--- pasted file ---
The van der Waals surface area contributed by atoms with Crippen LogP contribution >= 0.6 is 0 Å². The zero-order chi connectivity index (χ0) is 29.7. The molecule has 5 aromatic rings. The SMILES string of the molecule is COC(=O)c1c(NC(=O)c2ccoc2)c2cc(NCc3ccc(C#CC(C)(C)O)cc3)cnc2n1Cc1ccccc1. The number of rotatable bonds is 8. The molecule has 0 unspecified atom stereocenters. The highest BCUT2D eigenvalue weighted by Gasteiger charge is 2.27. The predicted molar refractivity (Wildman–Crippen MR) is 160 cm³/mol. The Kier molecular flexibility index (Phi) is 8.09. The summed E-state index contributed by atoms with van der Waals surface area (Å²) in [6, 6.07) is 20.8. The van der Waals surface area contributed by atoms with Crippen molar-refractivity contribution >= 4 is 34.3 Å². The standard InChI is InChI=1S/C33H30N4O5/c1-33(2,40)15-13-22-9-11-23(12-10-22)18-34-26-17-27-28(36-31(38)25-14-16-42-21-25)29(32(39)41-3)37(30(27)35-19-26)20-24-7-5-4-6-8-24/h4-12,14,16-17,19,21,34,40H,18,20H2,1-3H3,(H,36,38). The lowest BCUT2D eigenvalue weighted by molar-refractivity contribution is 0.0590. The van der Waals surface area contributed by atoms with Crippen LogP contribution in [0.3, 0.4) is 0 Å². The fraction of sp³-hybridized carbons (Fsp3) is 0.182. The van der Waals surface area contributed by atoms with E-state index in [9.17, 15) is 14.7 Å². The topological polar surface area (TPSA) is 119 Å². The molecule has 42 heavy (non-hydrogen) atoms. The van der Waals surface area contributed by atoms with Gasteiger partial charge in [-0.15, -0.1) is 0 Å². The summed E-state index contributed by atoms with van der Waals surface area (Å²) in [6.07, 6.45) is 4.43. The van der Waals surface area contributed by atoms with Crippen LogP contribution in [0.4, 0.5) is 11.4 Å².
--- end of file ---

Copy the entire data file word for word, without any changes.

The van der Waals surface area contributed by atoms with Crippen LogP contribution >= 0.6 is 0 Å². The zero-order chi connectivity index (χ0) is 29.7. The molecule has 5 aromatic rings. The SMILES string of the molecule is COC(=O)c1c(NC(=O)c2ccoc2)c2cc(NCc3ccc(C#CC(C)(C)O)cc3)cnc2n1Cc1ccccc1. The number of rotatable bonds is 8. The molecule has 0 unspecified atom stereocenters. The highest BCUT2D eigenvalue weighted by Gasteiger charge is 2.27. The predicted molar refractivity (Wildman–Crippen MR) is 160 cm³/mol. The Kier molecular flexibility index (Phi) is 8.09. The summed E-state index contributed by atoms with van der Waals surface area (Å²) in [6, 6.07) is 20.8. The van der Waals surface area contributed by atoms with Crippen molar-refractivity contribution >= 4 is 34.3 Å². The standard InChI is InChI=1S/C33H30N4O5/c1-33(2,40)15-13-22-9-11-23(12-10-22)18-34-26-17-27-28(36-31(38)25-14-16-42-21-25)29(32(39)41-3)37(30(27)35-19-26)20-24-7-5-4-6-8-24/h4-12,14,16-17,19,21,34,40H,18,20H2,1-3H3,(H,36,38). The lowest BCUT2D eigenvalue weighted by molar-refractivity contribution is 0.0590. The van der Waals surface area contributed by atoms with Crippen LogP contribution in [0.3, 0.4) is 0 Å². The fraction of sp³-hybridized carbons (Fsp3) is 0.182. The van der Waals surface area contributed by atoms with E-state index in [9.17, 15) is 14.7 Å². The topological polar surface area (TPSA) is 119 Å². The molecule has 42 heavy (non-hydrogen) atoms. The van der Waals surface area contributed by atoms with Gasteiger partial charge in [-0.15, -0.1) is 0 Å². The summed E-state index contributed by atoms with van der Waals surface area (Å²) in [6.07, 6.45) is 4.43. The van der Waals surface area contributed by atoms with Crippen LogP contribution in [0.4, 0.5) is 11.4 Å².